A political candidate recently told us that he supports statehood for Puerto Rico. “They have to vote for it, though,” he said.

We pointed out that Puerto Rico has already voted for statehood twice, and has officially requested statehood.

“Well then they get it,” the candidate said. “What’s the hold up?”

What’s the hold up?

The Puerto Rico Statehood Admissions Bill is still in committee. This is part of the process with a new bill.

Statehood will benefit Puerto Rico and the United States by strengthening Puerto Rico’s economy. It will support the position of the United States as a champion of democracy. It will end the powerless position of Puerto Rico as an unincorporated territory and give the 3.4 million U.S. citizens living on the Island full participation in American Democracy.

So why would anyone be opposed to statehood for Puerto Rico?

This is the most common statement against statehood for Puerto Rico that we see:

So the anti-statehood crowd at our Facebook page is not very articulate.

Are there any real reasons to be against statehood for Puerto Rico?

Here are some real reasons:

  • Some people sincerely want independence for Puerto Rico. These people mostly do not live in Puerto Rico and would not be affected by independence. “It’s easy to be against statehood,” as Rep. Jose Serrano said, “if you live in a state.” The people of Puerto Rico have never voted for statehood. No pro-independence governor has ever been elected. This is a reason, but it is not a good reason. It is a romantic fantasy.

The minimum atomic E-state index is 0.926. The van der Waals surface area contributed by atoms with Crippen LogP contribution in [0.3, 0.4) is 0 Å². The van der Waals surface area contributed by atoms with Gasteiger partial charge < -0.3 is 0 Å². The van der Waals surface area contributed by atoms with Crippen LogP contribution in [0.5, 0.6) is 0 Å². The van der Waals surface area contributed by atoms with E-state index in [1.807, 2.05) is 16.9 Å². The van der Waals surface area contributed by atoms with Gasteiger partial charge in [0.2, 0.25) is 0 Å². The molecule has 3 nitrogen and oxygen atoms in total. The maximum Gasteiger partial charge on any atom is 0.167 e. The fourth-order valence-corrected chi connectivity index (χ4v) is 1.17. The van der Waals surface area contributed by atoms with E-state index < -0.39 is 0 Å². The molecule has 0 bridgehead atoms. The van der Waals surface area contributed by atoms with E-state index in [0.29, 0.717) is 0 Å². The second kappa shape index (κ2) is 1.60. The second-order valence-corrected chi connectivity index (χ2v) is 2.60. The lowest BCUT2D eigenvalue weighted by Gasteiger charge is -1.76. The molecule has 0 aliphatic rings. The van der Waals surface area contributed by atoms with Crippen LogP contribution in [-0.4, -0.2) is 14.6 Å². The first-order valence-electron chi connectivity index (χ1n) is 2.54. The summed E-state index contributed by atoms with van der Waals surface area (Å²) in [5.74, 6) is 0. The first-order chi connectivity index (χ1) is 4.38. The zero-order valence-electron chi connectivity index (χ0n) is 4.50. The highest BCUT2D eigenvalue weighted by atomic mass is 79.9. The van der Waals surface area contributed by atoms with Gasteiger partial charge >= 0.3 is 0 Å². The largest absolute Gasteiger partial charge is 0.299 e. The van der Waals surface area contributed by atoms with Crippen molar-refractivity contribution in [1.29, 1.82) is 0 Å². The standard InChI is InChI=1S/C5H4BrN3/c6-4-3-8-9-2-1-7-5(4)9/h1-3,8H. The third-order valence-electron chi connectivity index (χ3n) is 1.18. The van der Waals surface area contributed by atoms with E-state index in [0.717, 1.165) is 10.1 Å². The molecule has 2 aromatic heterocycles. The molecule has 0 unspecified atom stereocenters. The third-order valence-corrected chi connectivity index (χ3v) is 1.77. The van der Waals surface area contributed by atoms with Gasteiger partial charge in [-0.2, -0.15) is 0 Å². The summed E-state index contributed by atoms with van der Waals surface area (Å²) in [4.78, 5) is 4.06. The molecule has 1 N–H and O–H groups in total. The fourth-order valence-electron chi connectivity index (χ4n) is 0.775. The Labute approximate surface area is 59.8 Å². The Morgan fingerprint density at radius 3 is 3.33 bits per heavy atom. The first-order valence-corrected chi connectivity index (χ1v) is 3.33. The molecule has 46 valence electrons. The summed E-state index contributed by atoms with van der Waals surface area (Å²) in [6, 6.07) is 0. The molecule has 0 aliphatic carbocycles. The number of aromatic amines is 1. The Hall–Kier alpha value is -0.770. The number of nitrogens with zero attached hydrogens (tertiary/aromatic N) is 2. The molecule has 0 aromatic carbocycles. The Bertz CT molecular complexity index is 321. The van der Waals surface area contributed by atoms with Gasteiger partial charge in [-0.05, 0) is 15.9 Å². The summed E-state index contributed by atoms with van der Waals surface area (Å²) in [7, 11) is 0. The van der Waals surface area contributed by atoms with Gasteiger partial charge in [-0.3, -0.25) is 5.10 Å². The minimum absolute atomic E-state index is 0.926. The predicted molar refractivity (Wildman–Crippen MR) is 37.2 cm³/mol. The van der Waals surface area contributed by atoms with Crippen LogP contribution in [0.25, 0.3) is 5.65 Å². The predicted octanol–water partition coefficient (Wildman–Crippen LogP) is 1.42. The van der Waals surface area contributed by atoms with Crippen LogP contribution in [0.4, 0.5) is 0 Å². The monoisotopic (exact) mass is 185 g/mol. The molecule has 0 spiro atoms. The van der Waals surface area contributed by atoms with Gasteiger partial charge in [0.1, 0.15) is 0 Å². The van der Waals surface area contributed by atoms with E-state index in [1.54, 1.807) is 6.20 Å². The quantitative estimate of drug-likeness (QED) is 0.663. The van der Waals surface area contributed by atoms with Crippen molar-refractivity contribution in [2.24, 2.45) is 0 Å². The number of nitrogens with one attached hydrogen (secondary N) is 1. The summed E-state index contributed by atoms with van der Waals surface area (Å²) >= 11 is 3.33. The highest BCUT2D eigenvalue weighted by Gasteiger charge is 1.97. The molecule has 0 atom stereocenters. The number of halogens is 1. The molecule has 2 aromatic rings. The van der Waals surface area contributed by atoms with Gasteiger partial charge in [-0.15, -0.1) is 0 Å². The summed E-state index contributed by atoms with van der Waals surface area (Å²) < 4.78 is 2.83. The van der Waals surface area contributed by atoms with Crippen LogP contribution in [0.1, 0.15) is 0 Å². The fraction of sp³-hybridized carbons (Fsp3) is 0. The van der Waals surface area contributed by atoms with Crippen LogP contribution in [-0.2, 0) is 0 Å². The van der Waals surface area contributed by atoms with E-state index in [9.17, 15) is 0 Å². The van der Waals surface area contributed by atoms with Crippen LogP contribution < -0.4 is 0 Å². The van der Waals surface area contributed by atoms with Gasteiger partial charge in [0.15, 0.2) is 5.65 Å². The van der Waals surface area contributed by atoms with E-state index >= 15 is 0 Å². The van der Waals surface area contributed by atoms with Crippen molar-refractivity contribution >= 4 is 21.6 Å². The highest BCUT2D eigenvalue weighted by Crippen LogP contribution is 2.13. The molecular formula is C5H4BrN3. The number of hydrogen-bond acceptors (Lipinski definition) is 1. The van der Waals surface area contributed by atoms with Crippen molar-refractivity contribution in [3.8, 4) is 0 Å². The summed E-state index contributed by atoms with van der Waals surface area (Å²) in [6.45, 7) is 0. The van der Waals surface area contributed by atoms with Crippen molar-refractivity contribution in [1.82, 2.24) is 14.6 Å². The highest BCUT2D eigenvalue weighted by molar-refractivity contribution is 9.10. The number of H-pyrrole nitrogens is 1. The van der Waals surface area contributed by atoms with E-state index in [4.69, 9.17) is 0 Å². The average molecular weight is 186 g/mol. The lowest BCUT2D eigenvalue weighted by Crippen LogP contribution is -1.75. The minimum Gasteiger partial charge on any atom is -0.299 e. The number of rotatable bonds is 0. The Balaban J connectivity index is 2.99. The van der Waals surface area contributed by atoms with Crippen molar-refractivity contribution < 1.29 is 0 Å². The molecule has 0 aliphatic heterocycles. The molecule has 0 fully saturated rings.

• Some people worry about having too many Democrats in Congress. Many previous territories have gone through this kind of argument. Congress in the hands of Republicans would support a territory they thought might be Republican, and vice versa. But one thing we know: guessing whether a territory will be a red or blue state doesn’t work. Hawaii was expected to be a red state. Alaska was expected to be a blue state. It worked out the other way. Again, this is not a good reason.
  • Some say Puerto Rico is too poor to become a state. Wealth has never been a requirement for statehood. There may be people who are so hard-hearted, greedy and un-American that they are unwilling to help a territory in financial difficulty. But many territories have been in financial difficulty. As states, they have all become more prosperous. What people who make this argument don’t realize is that the United States is already responsible for Puerto Rico. The United States owns Puerto Rico. This is not a good reason.

There are, or have been, people who imagined that the United States would eventually agree to “enhanced commonwealth.” Every branch of the United States government has said firmly and repeatedly that this will never happen. This is not a real reason.

We have to conclude that there are no good reasons to reject statehood for Puerto Rico. Do you think that your congressperson knows this? Does he or she understand that Puerto Rico is a territory of the United States? Does he or she know that Puerto Rico has formally requested statehood? Contact your congressperson. Make sure they know the truth.



One response

  1. I’m part Puerto Rican for my mother side
    and for many logical reasons Puerto Rico needs to become the 51 state of United States of America Puerto Ricans deserve
    equal treatment like Hawaii and Alaska in
    the Congress of United States. πŸ‡΅πŸ‡·πŸ‡ΊπŸ‡²

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